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Oita Starts Here

Wedged into the northeastern corner of Kyushu (itself far from the most-visited place in Japan), Oita is a prefecture that’s easy to miss if you aren’t looking. Thankfully, I was.

Like many travelers, I first visited Oita because I wanted to experience the hot springs capital of Beppu. I stayed a while and continued exploring beyond that, however—and I’m so glad I did.

Which is not to say my Oita travel guide is comprehensive. It isn’t; I’ve got a lot more work today. But if you’ve never been to Oita (and certainly, if you never thought to visit until just now), this should be exactly what you need (and then some!).

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Where to Base Yourself in Oita Prefecture

As you might imagine, many of the most interesting Oita hotels are in Beppu. This is not just because they tend to feature hot springs, but because many pair this feature with amazing ocean views. In particular, I’m thinking of properties in the city such as Umino Hotel Hajime, but even the big-box ANA Intercontinental Beppu up on the hill above it allows you to take a dip while gazing out at the sea.

Beyond this, you could of course choose to base yourself in Oita city, likely at a business hotel such as Hotel Forza Oita. Prefer to stay a night on the Kunisaki Peninsula, rather than simply doing a day trip? Guesthouse Return in Kitsuki and Hotel R9 Nakatsu near Usa Shrine are two extremely unique options that are the definition of being off-the-beaten-path.

My Favorite Things to Do in Oita Prefecture

Take a dip at Beppu Onsen


The hot springs city of Beppu is, not surprisingly, the most popular place to visit in Oita (although some people opt for its more traditional—but not necessarily less touristy— sister town of Yufuin). I prefer Beppu, however, both because it offers sea views (Yufuin is nestled in the mountains), but also because of the Seven Hells, colorful onsen where you can’t swim, but that are amazing for photography.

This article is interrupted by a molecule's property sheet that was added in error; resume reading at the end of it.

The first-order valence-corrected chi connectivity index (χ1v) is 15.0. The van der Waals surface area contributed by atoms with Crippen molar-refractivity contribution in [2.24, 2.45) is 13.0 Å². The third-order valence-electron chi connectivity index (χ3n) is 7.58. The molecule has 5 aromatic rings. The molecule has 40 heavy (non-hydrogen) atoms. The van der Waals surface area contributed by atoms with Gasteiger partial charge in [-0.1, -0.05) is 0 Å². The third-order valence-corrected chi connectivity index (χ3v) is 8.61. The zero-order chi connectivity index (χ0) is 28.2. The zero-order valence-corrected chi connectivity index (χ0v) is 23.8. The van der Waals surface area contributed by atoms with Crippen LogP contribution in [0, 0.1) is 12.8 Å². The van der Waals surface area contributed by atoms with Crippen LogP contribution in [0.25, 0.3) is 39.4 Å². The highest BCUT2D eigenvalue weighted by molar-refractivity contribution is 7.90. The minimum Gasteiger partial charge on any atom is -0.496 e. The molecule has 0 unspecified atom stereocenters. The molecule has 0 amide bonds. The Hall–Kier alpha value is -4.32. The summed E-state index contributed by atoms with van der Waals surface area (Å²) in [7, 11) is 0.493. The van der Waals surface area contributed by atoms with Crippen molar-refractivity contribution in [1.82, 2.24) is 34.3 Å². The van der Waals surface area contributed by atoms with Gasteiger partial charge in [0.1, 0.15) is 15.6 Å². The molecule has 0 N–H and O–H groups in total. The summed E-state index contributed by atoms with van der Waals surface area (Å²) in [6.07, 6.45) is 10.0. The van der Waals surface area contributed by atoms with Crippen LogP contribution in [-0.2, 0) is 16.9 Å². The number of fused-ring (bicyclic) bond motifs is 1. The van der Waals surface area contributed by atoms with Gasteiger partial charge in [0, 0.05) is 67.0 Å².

Forest bathe on the Kunisaki Peninsula


I’d be remiss if I didn’t include the superlative Kunisaki Peninsula in this Oita itinerary. Usually seen on a day trip from Beppu (and with a private car, in case you weren’t already considering renting one), this heavily wooded piece of heaven is home to many attractions. Among them are the Samurai-era town of Kitsuki, the forest-bathing destination of Futago-ji temple and the peaceful Usa Shrine.

Dine on Bungo-gyu


Did you know that Oita is home to its own famous beef? While not as world-renowned as the wa-gyu served in Kobe or Matsusaka, bungo-gyu is nonetheless delicious and worth tasting. Chances are good that any high-quality beef you see served in higher-end restaurants throughout the prefecture is this sort of beef, but you can always ask your hotel to recommend a spot that serves it.

Continue onward to Kumamoto